“Girlfriends” by Catherine Opie at Gladstone Gallery, 2010 & New York Times Review by Linda Yablonsky

Jenny (Bed), 2009

Jenny, 2009

Artifacts | Catherine Opie’s ‘Girlfriends’ By LINDA YABLONSKY | MARCH 19, 2010, 2:46 PM

Catherine Opie knows women. Self-possessed, gender-defying women who favor piercings and tattoos, and run in her butch-lesbian-bondage crowd in Los Angeles. The kind of women who attract stares and sometimes abuse. Their hair-raising, Hans Holbein-inspired portraits in Opie’s breakout appearance at the 1995 Whitney Biennial, when “identity politics” were at their height, gave her a notoriety that sent her in pursuit of less polarizing subjects: surfers, California freeways, city skylines, grand western landscapes and even high school football players.

Now, two years after her retrospective at the Guggenheim Museum, Opie has returned to her community roots with “Girlfriends,” a knockout show of new and never-before-seen portraits at the Gladstone Gallery. Shot in her studio during formal sittings or more casually either outdoors or at home, they include some of her past subjects as they are now, even more tattooed, transgendered – and in the case of the bare-chested Pig Pen and Alexa – riveting. There are some familiar faces as well: “The L Word” star Kate Moenning blowing a perfect smoke ring, a serious k.d. lang, a leathered-up Jenny Shimizu astride her Ducati and, in another photo, coming on from her bed. These girls sure don’t cry. They owe nothing to nobody. They are who they are. If it’s an underground they represent, it’s getting a lot of fresh air in this blue-chip gallery.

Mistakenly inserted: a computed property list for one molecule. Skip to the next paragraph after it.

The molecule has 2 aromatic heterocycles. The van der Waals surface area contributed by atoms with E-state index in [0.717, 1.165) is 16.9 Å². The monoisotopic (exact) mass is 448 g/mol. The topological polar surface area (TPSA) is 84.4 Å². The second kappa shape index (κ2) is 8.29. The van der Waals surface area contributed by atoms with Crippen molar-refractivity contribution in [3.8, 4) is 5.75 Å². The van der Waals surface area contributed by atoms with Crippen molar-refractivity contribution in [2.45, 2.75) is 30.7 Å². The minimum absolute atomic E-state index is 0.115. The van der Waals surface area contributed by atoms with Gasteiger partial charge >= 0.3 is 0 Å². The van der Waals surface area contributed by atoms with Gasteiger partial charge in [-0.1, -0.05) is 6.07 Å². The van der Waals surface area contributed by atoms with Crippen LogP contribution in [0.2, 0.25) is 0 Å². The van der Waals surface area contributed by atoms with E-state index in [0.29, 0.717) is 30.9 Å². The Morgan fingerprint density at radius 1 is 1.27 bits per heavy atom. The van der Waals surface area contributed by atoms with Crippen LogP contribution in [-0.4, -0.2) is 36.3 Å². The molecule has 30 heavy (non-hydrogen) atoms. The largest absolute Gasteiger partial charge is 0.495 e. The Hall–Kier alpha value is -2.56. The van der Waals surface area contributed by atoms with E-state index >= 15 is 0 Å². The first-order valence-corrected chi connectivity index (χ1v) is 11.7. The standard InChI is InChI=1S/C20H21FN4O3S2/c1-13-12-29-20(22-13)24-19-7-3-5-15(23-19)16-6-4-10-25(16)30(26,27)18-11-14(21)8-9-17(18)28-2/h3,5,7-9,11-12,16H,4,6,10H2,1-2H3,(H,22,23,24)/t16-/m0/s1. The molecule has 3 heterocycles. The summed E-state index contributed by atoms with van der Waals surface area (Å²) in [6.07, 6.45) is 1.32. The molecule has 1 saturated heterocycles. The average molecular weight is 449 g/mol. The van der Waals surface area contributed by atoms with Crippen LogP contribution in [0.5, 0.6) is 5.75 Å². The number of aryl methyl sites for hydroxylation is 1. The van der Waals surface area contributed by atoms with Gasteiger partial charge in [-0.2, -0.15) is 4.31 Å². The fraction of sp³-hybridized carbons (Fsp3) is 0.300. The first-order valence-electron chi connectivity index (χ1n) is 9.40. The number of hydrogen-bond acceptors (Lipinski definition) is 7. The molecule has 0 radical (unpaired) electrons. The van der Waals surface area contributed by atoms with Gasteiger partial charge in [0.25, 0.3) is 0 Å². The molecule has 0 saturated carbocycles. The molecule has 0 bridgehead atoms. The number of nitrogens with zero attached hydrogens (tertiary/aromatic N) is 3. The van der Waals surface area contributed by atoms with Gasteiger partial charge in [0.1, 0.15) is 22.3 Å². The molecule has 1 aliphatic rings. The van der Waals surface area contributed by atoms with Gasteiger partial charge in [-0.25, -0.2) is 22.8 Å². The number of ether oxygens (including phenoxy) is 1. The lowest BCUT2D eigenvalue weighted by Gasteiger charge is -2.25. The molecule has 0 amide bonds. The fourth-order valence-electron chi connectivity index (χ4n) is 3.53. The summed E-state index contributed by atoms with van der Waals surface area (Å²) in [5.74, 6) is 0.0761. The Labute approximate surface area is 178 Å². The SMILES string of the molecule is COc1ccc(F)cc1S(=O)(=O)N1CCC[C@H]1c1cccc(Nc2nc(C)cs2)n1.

The show also includes small black-and-white portraits from the early ’90s, pictures of boyish babes that Opie made as a freshman documentarian and has since been keeping to herself. They are by turns innocent, playful and frightening. All together, “Girlfriends” shows Opie continuing to explore the hidden territories behind constructed facades. Looking at her pictures can be uncomfortable, not because of their confrontational content but because they reveal as much about the beholder as the beheld.

“Girlfriends” is on view until April 24 at Gladstone Gallery, 515 West 24th Street.

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